Barbara Derbyshire is an author of short fiction and poetry. Originally from London and now an Irish citizen, her home is in Kerry where, with more time to think, observe and remember, she has rediscovered her love of writing. Her first published book is Tapestry of Love, Life and Spirit, and, together with other writers from North Kerry and West Limerick, she has contributed to the anthology, Striking A Chord.
AN EASIER PAST
Let us not go backwards
Like the women of Afghanistan
Who lost the freedom
Their grandmothers enjoyed.
Their men are enemies
The women in Afghanistan
Told how to dress
While the opponent is armed
With rusty knives
To cut away their beauty, their pleasure;
With shadowed veils
To cover the faces of those wondrous women;
The ultimate WMD.
Unnoticed, this crafty enemy
Crept upon them like a slow death
Only now, we look back and we see
That not long ago, in Afghanistan, women were free.
Darkness surrounds her, yet
When she is calm she is content to rest.
She lies hidden, hooded, enfolded in beauty.
The softness which protects her
Keeps her safe and sleepy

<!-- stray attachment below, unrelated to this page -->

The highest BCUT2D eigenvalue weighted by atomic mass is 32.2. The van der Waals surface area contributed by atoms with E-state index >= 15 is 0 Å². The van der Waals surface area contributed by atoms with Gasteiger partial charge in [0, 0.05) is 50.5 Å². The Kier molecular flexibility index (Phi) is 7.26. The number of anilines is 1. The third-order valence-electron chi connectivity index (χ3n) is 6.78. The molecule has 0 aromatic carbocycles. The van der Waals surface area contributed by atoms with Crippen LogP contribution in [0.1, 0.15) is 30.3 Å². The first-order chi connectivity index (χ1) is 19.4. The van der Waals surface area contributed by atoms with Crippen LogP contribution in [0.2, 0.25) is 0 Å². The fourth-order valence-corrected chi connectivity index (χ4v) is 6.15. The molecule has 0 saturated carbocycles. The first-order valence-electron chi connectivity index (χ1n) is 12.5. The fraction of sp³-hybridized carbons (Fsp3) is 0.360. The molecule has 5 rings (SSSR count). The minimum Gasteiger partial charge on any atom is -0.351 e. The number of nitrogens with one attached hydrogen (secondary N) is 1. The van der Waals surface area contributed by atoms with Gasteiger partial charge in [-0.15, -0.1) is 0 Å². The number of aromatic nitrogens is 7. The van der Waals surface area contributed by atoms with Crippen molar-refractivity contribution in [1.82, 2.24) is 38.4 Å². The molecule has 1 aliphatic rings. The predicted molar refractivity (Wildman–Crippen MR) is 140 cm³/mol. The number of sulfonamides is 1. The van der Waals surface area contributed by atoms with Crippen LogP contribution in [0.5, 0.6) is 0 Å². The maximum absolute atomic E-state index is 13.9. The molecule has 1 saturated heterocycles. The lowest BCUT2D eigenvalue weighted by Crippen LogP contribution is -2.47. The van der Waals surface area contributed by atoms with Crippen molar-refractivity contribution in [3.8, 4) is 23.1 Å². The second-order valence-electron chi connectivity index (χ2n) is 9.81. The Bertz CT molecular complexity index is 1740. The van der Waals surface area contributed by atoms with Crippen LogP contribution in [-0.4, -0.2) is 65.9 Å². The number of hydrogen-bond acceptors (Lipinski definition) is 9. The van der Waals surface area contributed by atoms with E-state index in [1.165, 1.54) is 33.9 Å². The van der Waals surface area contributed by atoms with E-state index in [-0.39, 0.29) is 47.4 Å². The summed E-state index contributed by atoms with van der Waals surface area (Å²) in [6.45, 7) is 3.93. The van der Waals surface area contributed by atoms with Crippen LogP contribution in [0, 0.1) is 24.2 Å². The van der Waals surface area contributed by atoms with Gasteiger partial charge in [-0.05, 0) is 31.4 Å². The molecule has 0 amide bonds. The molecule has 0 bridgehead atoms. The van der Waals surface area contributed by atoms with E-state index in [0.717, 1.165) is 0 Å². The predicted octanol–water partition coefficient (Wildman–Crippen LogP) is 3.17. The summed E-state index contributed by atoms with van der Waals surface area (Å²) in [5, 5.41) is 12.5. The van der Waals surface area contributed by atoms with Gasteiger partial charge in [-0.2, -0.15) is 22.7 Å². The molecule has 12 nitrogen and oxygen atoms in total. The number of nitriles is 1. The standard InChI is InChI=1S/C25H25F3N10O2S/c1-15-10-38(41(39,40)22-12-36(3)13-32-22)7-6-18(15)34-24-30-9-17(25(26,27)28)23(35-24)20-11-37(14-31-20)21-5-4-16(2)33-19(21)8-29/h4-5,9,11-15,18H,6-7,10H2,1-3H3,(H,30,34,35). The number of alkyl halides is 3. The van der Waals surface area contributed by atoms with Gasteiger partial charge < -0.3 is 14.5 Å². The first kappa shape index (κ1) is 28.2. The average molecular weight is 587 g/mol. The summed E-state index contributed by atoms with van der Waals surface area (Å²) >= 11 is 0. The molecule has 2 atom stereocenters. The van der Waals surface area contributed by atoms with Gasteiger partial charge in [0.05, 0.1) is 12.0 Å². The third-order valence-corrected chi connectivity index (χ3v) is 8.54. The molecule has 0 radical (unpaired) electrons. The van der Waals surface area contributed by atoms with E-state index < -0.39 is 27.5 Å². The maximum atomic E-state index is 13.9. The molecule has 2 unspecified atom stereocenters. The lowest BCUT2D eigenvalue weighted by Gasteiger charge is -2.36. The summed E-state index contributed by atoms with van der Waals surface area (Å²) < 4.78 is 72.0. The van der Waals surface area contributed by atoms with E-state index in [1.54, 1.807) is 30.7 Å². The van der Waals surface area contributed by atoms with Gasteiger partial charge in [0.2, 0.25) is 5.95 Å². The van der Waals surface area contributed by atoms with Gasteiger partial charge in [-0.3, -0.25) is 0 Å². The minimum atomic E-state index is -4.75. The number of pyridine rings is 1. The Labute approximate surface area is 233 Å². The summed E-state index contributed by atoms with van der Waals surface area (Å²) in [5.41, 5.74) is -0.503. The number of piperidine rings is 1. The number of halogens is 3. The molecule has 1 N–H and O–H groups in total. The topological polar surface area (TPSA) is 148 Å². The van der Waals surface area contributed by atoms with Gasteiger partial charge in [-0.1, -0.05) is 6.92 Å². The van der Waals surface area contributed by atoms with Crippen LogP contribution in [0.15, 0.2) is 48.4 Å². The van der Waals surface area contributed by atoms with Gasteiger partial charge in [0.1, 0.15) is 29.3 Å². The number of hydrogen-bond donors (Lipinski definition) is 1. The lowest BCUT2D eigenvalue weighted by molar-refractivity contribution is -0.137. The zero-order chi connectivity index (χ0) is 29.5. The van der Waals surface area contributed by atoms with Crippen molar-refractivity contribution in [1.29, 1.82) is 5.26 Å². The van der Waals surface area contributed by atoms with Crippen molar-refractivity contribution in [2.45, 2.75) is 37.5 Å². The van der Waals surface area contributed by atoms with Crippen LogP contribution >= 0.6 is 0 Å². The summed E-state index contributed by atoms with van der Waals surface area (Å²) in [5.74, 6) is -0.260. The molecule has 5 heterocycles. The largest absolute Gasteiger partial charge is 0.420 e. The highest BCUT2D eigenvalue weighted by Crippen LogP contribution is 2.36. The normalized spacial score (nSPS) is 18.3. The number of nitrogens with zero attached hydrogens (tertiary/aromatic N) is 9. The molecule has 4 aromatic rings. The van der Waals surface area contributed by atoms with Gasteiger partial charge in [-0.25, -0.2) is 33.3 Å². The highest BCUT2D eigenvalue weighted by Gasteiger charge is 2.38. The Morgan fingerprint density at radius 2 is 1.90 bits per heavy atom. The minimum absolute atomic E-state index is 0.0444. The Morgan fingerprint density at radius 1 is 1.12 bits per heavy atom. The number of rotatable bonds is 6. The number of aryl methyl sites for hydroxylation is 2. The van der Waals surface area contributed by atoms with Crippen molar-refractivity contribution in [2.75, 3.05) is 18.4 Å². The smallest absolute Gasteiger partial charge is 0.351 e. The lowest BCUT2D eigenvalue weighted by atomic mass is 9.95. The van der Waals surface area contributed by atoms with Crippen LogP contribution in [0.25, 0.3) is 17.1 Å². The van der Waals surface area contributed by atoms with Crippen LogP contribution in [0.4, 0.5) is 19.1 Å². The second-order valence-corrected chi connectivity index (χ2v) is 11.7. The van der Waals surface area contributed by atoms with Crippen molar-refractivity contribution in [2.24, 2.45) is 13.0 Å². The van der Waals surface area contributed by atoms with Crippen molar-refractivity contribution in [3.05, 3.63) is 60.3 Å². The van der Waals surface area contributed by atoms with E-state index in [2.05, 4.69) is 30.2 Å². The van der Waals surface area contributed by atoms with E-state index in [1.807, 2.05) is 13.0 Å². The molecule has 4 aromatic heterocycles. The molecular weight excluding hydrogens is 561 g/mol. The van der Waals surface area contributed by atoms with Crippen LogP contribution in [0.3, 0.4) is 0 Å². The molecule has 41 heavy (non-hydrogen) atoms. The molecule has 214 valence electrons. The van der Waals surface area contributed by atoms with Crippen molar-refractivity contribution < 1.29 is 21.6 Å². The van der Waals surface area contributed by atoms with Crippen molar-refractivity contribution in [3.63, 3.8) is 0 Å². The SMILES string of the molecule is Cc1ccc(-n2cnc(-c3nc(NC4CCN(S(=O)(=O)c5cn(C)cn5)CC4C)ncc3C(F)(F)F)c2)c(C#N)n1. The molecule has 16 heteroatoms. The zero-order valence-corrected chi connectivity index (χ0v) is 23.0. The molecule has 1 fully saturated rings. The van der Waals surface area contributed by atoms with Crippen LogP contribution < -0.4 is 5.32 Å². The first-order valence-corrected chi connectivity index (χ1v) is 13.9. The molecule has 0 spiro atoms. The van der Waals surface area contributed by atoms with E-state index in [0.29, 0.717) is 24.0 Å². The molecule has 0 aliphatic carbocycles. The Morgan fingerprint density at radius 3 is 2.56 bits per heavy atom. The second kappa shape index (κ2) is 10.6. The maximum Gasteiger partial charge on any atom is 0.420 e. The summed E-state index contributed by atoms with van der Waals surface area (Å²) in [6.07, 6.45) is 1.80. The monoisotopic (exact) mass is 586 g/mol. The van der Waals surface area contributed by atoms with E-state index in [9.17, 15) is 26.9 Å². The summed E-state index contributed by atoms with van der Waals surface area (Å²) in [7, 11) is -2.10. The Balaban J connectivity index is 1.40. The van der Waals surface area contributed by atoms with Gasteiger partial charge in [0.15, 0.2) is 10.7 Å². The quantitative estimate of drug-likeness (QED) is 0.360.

Until she is ready to blossom
She needs love; that is all.
Love and whispered words
To gently encourage her from her hiding place
To awaken that sensation
Which makes her
The best she can be.
When the bud is ready to show herself
In all her beauty
Hearts race, then stop for a second
The world disappears
And she is in full and fragrant flower.
THE A24 AT WHITSUN
Cars so close, like lovers, steaming,
Every one heading towards the sea
Drumming fingers, overheating,
Tempers flying, a radio crying.
Another screaming “Hold Me”.
PJ Proby making us laugh. “He split his pants”
Although we had no evidence,
Just horror stories from the elders.
We were shrieking with laughter and excitement
At the thought of his bum
On show to the world.
While the grown-ups wished we had never left home.
This Whitsun morn on the A24
We could have been speaking in tongues.
No-one would have known.